After we got home and had rested a bit, Tariq kept asking me why my nose was red, did a mosquito bite me? I thought that was probably it, and thought nothing more about it. Until about half an hour ago I looked in the mirror and noticed half my forehead was red also.

Can you see the line of red on my temple or across the middle of my nose?


I do tend to sunburn easily and have had many, many sunburns in the past. One of the benefits of wearing hijab and abaya though, is that I haven't had a sunburn in years. It took me about five minutes of staring at myself in the mirror to realize exactly why I had a red mask around my eyes and nose. When it dawned on me I felt very silly, how could I not know it was a sunburn?

Tuesday, May 3, 2011

Thoughts on Osama

Asalamu Alaikum,

I first heard what had happened around 10 in the morning. When we got up Tariq turned on one of the Urdu news channels and after a minute I asked him to switch over to BBC so that I could understand what was going on better.

I was a bit stunned, slightly skeptical, I guess I just wasn't expecting something like this. When ever I thought about Osama bin Laden in the past, I kind of expected it to be different, maybe a bomb would get him, or something like that. Something distant.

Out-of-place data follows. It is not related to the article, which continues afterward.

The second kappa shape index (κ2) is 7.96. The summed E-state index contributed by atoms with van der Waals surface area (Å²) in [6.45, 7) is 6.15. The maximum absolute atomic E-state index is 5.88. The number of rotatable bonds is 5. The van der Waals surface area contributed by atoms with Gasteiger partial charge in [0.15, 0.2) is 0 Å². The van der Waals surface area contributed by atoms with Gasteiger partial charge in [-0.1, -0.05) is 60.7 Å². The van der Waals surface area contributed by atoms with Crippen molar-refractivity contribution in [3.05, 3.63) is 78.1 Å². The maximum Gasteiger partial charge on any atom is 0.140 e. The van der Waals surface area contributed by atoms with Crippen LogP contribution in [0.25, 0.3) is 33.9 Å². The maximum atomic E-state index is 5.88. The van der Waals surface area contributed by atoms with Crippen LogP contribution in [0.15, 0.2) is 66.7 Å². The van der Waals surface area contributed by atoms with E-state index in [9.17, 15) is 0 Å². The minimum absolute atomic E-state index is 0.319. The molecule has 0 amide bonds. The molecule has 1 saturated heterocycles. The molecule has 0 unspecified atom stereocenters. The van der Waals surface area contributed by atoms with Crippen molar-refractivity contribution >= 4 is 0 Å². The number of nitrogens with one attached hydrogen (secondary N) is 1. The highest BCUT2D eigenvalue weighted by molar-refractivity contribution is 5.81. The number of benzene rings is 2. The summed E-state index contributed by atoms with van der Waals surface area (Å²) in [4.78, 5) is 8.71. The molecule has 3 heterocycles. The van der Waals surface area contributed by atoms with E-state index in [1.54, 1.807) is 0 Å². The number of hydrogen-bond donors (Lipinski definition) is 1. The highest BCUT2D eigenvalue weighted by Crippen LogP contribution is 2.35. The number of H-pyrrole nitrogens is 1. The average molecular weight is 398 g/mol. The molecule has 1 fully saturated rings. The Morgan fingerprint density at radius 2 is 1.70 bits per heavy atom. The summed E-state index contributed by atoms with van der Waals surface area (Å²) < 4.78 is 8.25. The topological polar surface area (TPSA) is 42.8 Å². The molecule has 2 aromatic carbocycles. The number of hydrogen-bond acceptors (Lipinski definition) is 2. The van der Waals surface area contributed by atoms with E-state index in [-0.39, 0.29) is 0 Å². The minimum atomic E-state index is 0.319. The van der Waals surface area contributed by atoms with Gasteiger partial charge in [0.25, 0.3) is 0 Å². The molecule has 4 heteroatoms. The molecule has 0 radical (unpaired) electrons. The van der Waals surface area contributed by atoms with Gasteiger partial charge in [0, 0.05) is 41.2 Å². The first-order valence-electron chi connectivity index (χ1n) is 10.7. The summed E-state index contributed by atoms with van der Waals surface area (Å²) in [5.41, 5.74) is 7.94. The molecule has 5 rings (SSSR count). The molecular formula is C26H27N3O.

I don't really take joy in his death, because I think that it would be wrong for me to do so, but I am not really unhappy either, he did some really terrible things. I didn't lose family on 9/11, so I will never be able to truly understand how those who did feel. Maybe some feel like celebrating, maybe some just get a bit of relief, closure.

I am kind of upset that people feel the need to gather in the streets waving flags and singing the national anthem. How they react is none of my business really, but it cannot help the situation over here. In a place where some people already hate Americans this will only make us look bad, and may incite some people to retaliate.

I think, regarding the man himself, at the most I can feel a sort of grim satisfaction that he is gone and can't do any more harm.